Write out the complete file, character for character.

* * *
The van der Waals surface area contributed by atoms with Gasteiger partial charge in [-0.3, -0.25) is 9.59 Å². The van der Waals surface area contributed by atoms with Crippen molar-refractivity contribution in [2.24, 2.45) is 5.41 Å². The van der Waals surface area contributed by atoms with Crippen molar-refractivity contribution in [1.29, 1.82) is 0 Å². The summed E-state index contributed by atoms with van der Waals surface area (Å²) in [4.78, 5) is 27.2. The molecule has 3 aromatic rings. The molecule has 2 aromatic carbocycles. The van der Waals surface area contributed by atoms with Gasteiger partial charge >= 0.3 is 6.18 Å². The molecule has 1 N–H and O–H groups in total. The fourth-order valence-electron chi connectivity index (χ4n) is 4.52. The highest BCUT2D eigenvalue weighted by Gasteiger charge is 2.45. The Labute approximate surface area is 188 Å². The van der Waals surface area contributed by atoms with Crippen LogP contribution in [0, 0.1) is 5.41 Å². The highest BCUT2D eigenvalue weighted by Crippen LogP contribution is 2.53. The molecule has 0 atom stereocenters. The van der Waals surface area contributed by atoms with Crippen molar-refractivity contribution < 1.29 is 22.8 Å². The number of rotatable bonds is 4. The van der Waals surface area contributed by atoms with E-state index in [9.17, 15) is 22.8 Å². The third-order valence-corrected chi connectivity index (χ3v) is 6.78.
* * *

The van der Waals surface area contributed by atoms with Gasteiger partial charge in [-0.3, -0.25) is 9.59 Å². The van der Waals surface area contributed by atoms with Crippen molar-refractivity contribution in [2.24, 2.45) is 5.41 Å². The van der Waals surface area contributed by atoms with Crippen molar-refractivity contribution in [1.29, 1.82) is 0 Å². The summed E-state index contributed by atoms with van der Waals surface area (Å²) in [4.78, 5) is 27.2. The molecule has 3 aromatic rings. The molecule has 2 aromatic carbocycles. The van der Waals surface area contributed by atoms with Gasteiger partial charge >= 0.3 is 6.18 Å². The molecule has 1 N–H and O–H groups in total. The fourth-order valence-electron chi connectivity index (χ4n) is 4.52. The highest BCUT2D eigenvalue weighted by Gasteiger charge is 2.45. The Labute approximate surface area is 188 Å². The van der Waals surface area contributed by atoms with Crippen LogP contribution in [0, 0.1) is 5.41 Å². The highest BCUT2D eigenvalue weighted by Crippen LogP contribution is 2.53. The molecule has 0 atom stereocenters. The van der Waals surface area contributed by atoms with Crippen molar-refractivity contribution < 1.29 is 22.8 Å². The number of rotatable bonds is 4. The van der Waals surface area contributed by atoms with E-state index in [9.17, 15) is 22.8 Å². The third-order valence-corrected chi connectivity index (χ3v) is 6.78.